As training proceeded, a mouse made one of two types of responses. A response latency longer than 5 seconds was classed as an escape from the footshock. A response latency less than or equal to 5 seconds was considered an avoidance, since the mouse avoided receiving a footshock. Two exclusion criteria were applied to reduce learning variability among mice, as follows. On the first training trials, mice with escape latencies greater than 20 seconds were discarded. Mice not having at least one errorless escape latency between 1.5 and 3.5 seconds on training trials 3 or 4 were excluded. The total exclusions were fewer than 15%. Mice received five such training trials. One week after training and post-trial administration of vehicle alone or vehicle containing test substance, T-maze training was resumed until each mouse made five avoidance responses in six consecutive training trials (trials to criterion). The recall score was taken to be the percentage of tested mice remembering original training.

Well-trained animals (recall score approximately 80%) were used to determine whether or not administered substances could cause amnesia. In these instances, training was performed under conditions that tend to maximize learning (sound intensity, 65 decibels; footshock current, 0.35 mA; intertrial interval, 45 seconds). In the cases in which it was desired to detect whether or not there was an enhancing effect on memory, training conditions were adjusted so that the initial recall score in vehicle controls was only approximately 20% (sound intensity, 55 decibels; footshock current, 0.30 mA; intertrial interval, 30 seconds).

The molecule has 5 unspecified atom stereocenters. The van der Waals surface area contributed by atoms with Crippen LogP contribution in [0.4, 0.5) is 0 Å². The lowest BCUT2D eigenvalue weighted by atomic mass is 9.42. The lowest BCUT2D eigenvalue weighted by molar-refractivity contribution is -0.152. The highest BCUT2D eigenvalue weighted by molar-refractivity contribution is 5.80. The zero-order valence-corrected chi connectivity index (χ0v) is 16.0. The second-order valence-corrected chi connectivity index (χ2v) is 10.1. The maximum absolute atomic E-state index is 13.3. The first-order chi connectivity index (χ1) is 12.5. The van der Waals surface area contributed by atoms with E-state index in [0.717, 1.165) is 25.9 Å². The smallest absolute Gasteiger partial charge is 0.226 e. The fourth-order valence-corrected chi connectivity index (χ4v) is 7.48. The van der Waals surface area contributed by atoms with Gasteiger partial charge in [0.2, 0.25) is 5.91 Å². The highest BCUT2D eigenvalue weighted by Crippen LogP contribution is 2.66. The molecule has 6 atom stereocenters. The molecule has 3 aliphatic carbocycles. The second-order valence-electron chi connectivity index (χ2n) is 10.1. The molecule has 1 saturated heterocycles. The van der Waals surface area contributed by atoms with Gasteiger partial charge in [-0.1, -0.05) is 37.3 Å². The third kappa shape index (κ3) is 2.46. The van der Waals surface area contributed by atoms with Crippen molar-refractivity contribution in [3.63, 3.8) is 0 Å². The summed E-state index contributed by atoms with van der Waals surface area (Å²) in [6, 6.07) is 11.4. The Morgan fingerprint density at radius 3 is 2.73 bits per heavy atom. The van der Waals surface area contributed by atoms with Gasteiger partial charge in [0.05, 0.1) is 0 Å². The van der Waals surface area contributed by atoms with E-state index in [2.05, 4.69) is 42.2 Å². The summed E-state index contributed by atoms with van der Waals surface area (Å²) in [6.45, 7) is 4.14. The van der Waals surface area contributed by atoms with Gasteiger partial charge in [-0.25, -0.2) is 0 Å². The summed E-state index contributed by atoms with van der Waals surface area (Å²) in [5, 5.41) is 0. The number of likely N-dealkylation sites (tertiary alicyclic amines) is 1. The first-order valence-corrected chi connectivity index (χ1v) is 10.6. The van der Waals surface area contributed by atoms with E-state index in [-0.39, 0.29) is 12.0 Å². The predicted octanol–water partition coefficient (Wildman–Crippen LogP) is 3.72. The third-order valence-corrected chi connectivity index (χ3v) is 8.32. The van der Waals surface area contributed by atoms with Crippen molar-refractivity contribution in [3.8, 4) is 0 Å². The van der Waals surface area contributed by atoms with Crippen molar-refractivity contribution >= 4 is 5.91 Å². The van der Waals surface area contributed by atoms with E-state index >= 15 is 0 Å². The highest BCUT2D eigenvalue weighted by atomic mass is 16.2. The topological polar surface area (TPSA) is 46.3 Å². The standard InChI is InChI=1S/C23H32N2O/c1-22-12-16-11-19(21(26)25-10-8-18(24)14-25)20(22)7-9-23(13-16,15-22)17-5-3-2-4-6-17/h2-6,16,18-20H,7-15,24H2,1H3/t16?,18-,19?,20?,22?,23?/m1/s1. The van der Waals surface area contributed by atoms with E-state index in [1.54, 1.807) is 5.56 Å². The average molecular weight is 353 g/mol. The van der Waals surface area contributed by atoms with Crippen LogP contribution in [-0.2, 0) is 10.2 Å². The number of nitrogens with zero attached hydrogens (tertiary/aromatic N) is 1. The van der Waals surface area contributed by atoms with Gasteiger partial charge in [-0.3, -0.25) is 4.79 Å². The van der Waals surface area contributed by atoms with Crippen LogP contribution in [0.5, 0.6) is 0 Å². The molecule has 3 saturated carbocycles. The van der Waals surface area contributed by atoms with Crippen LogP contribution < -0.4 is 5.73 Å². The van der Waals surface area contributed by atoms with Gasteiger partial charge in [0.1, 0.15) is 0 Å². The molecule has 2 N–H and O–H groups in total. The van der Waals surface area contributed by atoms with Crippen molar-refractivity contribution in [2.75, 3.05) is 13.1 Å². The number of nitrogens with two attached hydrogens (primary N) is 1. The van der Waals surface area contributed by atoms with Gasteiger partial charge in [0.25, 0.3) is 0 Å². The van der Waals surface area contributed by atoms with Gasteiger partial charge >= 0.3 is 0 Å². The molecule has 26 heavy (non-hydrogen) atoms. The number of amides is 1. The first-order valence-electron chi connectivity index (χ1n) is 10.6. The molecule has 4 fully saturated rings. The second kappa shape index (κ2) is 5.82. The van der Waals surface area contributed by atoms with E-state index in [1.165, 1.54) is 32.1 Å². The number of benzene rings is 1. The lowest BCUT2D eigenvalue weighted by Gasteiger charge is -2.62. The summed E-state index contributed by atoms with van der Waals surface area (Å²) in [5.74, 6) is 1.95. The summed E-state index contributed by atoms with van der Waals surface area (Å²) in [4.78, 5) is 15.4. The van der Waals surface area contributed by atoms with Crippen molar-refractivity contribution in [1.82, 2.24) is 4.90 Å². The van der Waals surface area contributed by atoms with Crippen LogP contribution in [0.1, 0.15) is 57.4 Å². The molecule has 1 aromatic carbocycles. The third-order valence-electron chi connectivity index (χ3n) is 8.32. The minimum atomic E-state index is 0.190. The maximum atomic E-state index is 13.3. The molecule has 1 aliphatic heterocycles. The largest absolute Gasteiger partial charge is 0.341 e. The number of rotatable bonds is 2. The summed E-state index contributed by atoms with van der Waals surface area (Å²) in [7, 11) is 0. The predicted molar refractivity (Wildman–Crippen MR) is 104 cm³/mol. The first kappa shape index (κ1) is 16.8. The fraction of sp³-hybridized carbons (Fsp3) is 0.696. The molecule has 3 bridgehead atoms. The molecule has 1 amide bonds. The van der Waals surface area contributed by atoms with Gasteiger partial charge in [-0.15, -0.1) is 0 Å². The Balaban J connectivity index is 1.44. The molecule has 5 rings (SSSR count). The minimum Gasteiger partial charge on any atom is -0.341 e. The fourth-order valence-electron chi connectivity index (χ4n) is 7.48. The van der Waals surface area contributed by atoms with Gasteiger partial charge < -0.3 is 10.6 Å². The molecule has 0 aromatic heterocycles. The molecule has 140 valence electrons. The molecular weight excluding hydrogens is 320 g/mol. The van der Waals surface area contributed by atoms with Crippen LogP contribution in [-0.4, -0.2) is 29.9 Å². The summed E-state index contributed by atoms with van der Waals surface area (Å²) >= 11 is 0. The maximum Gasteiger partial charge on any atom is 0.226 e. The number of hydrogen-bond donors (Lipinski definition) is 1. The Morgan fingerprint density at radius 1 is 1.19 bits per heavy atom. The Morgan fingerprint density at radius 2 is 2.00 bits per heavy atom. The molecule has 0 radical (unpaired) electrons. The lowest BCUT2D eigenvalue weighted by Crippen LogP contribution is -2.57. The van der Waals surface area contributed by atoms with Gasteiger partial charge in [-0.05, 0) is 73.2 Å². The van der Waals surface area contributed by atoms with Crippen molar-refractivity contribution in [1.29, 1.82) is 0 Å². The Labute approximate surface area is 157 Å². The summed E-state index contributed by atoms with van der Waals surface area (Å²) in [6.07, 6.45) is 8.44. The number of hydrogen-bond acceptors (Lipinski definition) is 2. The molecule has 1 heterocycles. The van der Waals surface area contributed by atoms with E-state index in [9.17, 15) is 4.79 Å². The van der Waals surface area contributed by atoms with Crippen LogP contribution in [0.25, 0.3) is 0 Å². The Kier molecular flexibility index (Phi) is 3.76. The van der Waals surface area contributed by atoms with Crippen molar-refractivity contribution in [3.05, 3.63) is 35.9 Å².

Surgical Procedure in Preparation for Intracerebroventricular (ICV) Administration of Substances

ICV injection was the mode of administration of test substances because this eliminates problems of differential penetration of the blood-brain barrier. The following procedure was performed 24-48 hours prior to training. A single hole was drilled through the skull over the third ventricle (-0.5 mm relative to bregma, 0.5 mm right of central suture) while the mouse, appropriately anesthetized with methoxyflurane, was held in a stereotaxic instrument. The third ventricle was chosen as site of ICV drug injection because only a single injection is required and the drug quickly reaches limbic system structures, believed to be associated with memorial processes. Immediately after training, mice were anesthetized with enflurane, a short acting anesthetic, and given an ICV injection of 2 μl of vehicle alone or test substance in vehicle delivered over a 30-second period through a 31-gauge needle attached to a 10-μl syringe; the injection was given within 2-3 minutes after the training. Accuracy of injection was determined to be greater than 95% by due injection, monitored regularly.